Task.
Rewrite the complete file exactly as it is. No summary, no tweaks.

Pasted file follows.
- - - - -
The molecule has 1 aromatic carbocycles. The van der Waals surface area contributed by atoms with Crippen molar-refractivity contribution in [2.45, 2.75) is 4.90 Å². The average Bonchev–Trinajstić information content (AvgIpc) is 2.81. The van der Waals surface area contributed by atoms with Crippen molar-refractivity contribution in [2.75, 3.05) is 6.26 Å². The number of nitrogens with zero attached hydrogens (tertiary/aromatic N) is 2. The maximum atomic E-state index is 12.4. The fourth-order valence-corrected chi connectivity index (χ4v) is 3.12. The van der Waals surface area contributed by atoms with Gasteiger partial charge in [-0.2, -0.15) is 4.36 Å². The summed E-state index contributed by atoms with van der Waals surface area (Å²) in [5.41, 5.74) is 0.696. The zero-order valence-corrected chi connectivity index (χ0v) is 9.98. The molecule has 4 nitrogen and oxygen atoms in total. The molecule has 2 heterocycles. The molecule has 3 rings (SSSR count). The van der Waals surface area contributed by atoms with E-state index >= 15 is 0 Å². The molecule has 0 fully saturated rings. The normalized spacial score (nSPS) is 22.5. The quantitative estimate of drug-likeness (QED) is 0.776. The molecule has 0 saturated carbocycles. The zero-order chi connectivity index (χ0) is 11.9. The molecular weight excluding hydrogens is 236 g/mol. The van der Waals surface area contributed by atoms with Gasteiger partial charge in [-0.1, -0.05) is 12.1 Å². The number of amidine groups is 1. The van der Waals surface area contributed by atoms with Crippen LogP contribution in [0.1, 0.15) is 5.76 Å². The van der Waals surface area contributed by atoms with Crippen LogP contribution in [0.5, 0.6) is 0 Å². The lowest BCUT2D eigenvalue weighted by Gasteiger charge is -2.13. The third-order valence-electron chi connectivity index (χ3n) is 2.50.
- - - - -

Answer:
The molecule has 1 aromatic carbocycles. The van der Waals surface area contributed by atoms with Crippen molar-refractivity contribution in [2.45, 2.75) is 4.90 Å². The average Bonchev–Trinajstić information content (AvgIpc) is 2.81. The van der Waals surface area contributed by atoms with Crippen molar-refractivity contribution in [2.75, 3.05) is 6.26 Å². The number of nitrogens with zero attached hydrogens (tertiary/aromatic N) is 2. The maximum atomic E-state index is 12.4. The fourth-order valence-corrected chi connectivity index (χ4v) is 3.12. The van der Waals surface area contributed by atoms with Gasteiger partial charge in [-0.2, -0.15) is 4.36 Å². The summed E-state index contributed by atoms with van der Waals surface area (Å²) in [5.41, 5.74) is 0.696. The zero-order valence-corrected chi connectivity index (χ0v) is 9.98. The molecule has 4 nitrogen and oxygen atoms in total. The molecule has 2 heterocycles. The molecule has 3 rings (SSSR count). The van der Waals surface area contributed by atoms with E-state index >= 15 is 0 Å². The molecule has 0 fully saturated rings. The normalized spacial score (nSPS) is 22.5. The quantitative estimate of drug-likeness (QED) is 0.776. The molecule has 0 saturated carbocycles. The zero-order chi connectivity index (χ0) is 11.9. The molecular weight excluding hydrogens is 236 g/mol. The van der Waals surface area contributed by atoms with Gasteiger partial charge in [-0.1, -0.05) is 12.1 Å². The number of amidine groups is 1. The van der Waals surface area contributed by atoms with Crippen LogP contribution in [0.1, 0.15) is 5.76 Å². The van der Waals surface area contributed by atoms with Crippen LogP contribution in [0.5, 0.6) is 0 Å². The lowest BCUT2D eigenvalue weighted by Gasteiger charge is -2.13. The third-order valence-electron chi connectivity index (χ3n) is 2.50.